Moving onwards, Ernesto and Alberto are charmed by San Martín de los Andes, an impoverished lakeside town surrounded by majestic mountains. Ernesto stresses the material scarcity in the town with the richness of the “densely wooded mountains” that surround it.
The rich natural landscape shows the region’s potential for prosperity, while the impoverished town shows that current political and economic circumstances haven’t lived up to that potential.
Both men are so captivated by this region that they flirt with the idea of returning there as doctors one day. They could build a laboratory and a clinic in the town, which lacks local medical services. However, although San Martín appeals to the “sedentary part of ourselves,” Ernesto says that it’s his “destiny” to travel. He resists the idea of settling anywhere permanently, no matter how idyllic.
Ernesto and Alberto think about their futures in terms of their ability to help others, which they believe they can best do as doctors in underserved communities. However, Ernesto is already convinced that he is meant for something else besides a traditional career. Although this conviction manifests now as a youthful desire for adventure and refusal to grow up and settle down, it foreshadows his development as an itinerant revolutionary.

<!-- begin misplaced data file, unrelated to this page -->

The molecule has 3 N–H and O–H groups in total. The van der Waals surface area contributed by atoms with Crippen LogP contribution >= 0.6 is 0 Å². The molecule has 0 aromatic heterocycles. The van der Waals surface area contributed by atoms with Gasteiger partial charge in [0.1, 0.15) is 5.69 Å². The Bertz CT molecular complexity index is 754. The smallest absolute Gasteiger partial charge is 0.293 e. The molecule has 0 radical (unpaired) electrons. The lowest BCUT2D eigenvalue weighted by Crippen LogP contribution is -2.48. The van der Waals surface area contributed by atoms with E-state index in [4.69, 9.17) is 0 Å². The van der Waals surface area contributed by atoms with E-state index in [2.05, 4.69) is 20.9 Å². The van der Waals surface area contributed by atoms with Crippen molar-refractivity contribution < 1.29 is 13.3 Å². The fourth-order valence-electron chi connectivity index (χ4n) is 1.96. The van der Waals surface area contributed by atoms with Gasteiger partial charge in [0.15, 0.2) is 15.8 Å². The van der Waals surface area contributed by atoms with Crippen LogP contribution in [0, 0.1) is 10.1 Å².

In exchange for provisions for the next stage of the trip, Ernesto and Alberto agree to help a local man host a town barbecue. At the party, they play a complex prank conceived by Alberto, pretending to be drunk in order to steal bottles of wine when they go outside to “vomit.” When they finally go to collect their ill-gotten gains, they find someone has caught onto them and taken all the bottles. Dismayed and amused in equal measure, Ernesto relates this escapade with relish.
Despite their high-minded aspirations for the future, Ernesto and Alberto are still young men with a tendency towards mischief and pranks. They’re willing to steal from people who help them, which shows their underdeveloped empathy and their immaturity.